4 January 2014
This is my great grandmother, Rhoda Reeves Leslie. Tall, copper colored and handsome, she is a woman whose dreams I shall never know.
If I could have ONE DAY with someone who’s gone, it would be a day with THIS woman — who must have been SO STRONG that slavery could not diminish her, the bearing of nine children could not weaken her, and memory could not erase her.
After her husband died in 1938, Rhoda came to live in Chicago at the behest of her two sons — my grandfather Robert and his brother Tommie Joe. At age 88, she left behind the small house on Ripley Street in Montgomery that defied the Confederate capitol a few blocks away and ventured to the “promised land” of the north.
When I was born in 1951, Mama Rhody was 101 years old. She had already lived a full century and my thoughts can only beg to imagine what her eyes might have seen. At three years old, all I remember is her impressive stature. At six feet tall, her commanding presence exuded power even as her silent ways exuded mystery and love.
Because I was a mere child, I never had the opportunity to really talk to her. I don’t know what abominations her eyes were vision to, what thoughts swirled in her mind, what memories she held what dreams to which she aspired. ‘
Knowing her is something I would sooooo like to do — especially because my family who knew her always said that I was her mirror. If I could meet Mama Rhody today, there are SO MANY impertinent questions I would ask!
My father (her grandson) told me she left slavery with her husband and mother from Lowndes County, Alabama.
One story, reported by my father, is that the white wife of Rhoda’s father, enraged at her husband’s bastard/slave child, threw baby Rhoda against a wall when she was about two years old. The assault threw her into into convulsions.
Who was the father? Who was his vicious wife? Where did it happen? What transpired after?
She said she was “Indian” but nobody knows for sure if that is true. If she was, she would likely have been Choctaw.
Did her mother travel on the “Trail of Tears”?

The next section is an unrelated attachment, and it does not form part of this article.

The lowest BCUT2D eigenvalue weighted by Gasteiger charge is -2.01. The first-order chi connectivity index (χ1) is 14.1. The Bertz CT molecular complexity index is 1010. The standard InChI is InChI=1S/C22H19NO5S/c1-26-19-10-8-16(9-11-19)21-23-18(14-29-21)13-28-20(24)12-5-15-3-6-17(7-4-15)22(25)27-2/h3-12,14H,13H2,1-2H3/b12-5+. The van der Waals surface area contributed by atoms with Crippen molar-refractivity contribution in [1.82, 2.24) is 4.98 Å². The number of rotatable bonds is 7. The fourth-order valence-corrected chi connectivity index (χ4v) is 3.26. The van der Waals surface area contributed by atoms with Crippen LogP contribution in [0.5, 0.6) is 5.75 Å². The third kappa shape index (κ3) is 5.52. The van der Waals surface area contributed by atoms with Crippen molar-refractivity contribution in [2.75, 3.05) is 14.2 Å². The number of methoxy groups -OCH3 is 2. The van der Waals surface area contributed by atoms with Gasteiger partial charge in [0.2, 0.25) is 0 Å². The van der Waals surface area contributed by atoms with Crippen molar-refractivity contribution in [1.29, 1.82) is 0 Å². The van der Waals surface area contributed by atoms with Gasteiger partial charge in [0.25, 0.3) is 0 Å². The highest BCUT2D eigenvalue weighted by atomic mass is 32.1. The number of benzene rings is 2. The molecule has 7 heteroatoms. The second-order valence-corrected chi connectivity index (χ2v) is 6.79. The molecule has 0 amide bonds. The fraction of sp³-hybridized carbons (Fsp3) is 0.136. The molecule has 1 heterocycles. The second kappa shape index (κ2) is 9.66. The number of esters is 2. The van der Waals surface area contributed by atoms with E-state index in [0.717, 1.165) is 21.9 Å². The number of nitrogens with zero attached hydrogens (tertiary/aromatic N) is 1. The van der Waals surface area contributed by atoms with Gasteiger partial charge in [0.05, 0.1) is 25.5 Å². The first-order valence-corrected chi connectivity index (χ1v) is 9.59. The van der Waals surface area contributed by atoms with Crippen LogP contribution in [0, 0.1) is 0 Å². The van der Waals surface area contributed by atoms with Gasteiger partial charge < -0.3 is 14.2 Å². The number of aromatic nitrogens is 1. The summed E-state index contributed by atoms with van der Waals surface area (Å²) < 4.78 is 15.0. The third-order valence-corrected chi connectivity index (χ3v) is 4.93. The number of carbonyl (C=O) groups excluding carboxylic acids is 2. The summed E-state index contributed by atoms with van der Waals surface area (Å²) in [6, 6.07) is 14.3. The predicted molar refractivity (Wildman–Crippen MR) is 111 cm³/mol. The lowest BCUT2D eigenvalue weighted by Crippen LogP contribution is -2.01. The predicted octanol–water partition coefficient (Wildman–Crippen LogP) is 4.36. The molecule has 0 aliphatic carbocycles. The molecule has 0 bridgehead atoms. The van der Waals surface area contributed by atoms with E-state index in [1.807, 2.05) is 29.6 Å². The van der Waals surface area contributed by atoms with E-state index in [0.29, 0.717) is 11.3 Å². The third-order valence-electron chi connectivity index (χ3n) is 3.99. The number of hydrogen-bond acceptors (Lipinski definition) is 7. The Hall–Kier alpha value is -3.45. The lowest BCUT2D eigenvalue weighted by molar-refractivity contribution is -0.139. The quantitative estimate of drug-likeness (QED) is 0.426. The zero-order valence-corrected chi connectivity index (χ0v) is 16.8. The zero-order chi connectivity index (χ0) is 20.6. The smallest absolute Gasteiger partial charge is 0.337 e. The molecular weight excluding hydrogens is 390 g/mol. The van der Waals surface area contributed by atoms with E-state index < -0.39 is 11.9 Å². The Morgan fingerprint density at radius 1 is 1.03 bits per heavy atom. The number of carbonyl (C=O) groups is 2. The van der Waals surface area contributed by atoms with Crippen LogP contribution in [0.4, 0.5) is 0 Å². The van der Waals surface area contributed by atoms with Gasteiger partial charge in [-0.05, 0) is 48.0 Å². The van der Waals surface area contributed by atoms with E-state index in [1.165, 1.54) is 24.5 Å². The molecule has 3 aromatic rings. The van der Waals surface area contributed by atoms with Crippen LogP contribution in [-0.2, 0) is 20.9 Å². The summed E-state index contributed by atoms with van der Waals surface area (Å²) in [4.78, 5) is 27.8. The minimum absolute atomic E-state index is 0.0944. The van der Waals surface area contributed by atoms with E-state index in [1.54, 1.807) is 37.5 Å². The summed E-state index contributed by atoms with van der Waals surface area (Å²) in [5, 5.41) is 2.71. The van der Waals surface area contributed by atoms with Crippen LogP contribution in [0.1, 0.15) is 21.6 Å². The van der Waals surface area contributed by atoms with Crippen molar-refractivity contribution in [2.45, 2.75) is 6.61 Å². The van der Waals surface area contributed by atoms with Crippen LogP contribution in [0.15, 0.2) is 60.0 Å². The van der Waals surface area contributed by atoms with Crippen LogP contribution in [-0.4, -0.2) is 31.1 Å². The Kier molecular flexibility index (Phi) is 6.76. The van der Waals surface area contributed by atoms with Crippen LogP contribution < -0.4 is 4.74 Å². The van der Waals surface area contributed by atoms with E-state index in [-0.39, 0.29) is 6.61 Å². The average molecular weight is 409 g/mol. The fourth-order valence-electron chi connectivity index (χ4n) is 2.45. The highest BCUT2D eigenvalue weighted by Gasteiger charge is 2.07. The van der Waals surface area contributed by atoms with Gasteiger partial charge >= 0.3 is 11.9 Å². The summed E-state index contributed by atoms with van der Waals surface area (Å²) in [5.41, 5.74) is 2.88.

All I have to substantiate the Indian claim comes from my first cousin/sister Francine (another bastard child in a different generation) who lived with Mama Rhody when she was a little girl. She is totally convinced that Rhody’s claim was true, but all she remembers is that she saw her smoke cigars – lighted with great ceremony — and spit tobacco into a cup.
Does that an “Indian” make?
In my continuing quest to know, I have culled every memory I could from Rhoda’s surviving descendants:
Her children’s death certificates variously state that she was born in Louisiana, North Carolina or Tennessee. Her surname was alternately reported as Reeves, Jones and Tolliver.
First cousin/uncle Lonnie recalls her consuming a shot of whiskey and an aspirin every day. As a small boy, he was dispatched on a daily daily run to the general store to fetch her supplies.
My grandmother Dora (second wife of Rhody’s son, Robert) said Mama Rhody, characteristically quiet, was a force to be reckoned with. She recounted Rhoda standing up to her son’s abuse by telling him not to hurt Dora in the throes of a drunken, angry diatribe.
It was not until I was an adult and became a serious genealogist that I made my pilgrimage to Lowndes County and Montgomery.
In Lowndes I found the most impoverished community in America, built atop the rich black dirt that made cotton king when Rhoda was in her prime. The Black Panthers conducted their first voter registration drive here. When impassioned people marched from Selma to Montgomery, Lowndes County was where they pitched their tents and defied the local order.
In Montgomery, I walked Ripley Street where Rhody’s demolished house once stood. In Oakwood Cemetery, the graveyard a few blocks distant, I thumbed through burial cards and found many relatives I did not know. Tom Leslie (Rhody’s husband/my great grandfather) and my father’s mother Julia Williams are buried in “Scott’s free burying ground” — a place reserved for po’ folks.
Ahhhhhhh, Mama Rhody…
Where did you come from? Who were your mother and father? Did you have brothers and sisters? What was slavery like? Is that baby name I found in Scott’s free burying ground your child? Who am I? Where do I belong?
These questions weigh on my mind because whomever you were is a large part of who I am.
May God bless and keep you as I continue trying to unravel the mystery of your life.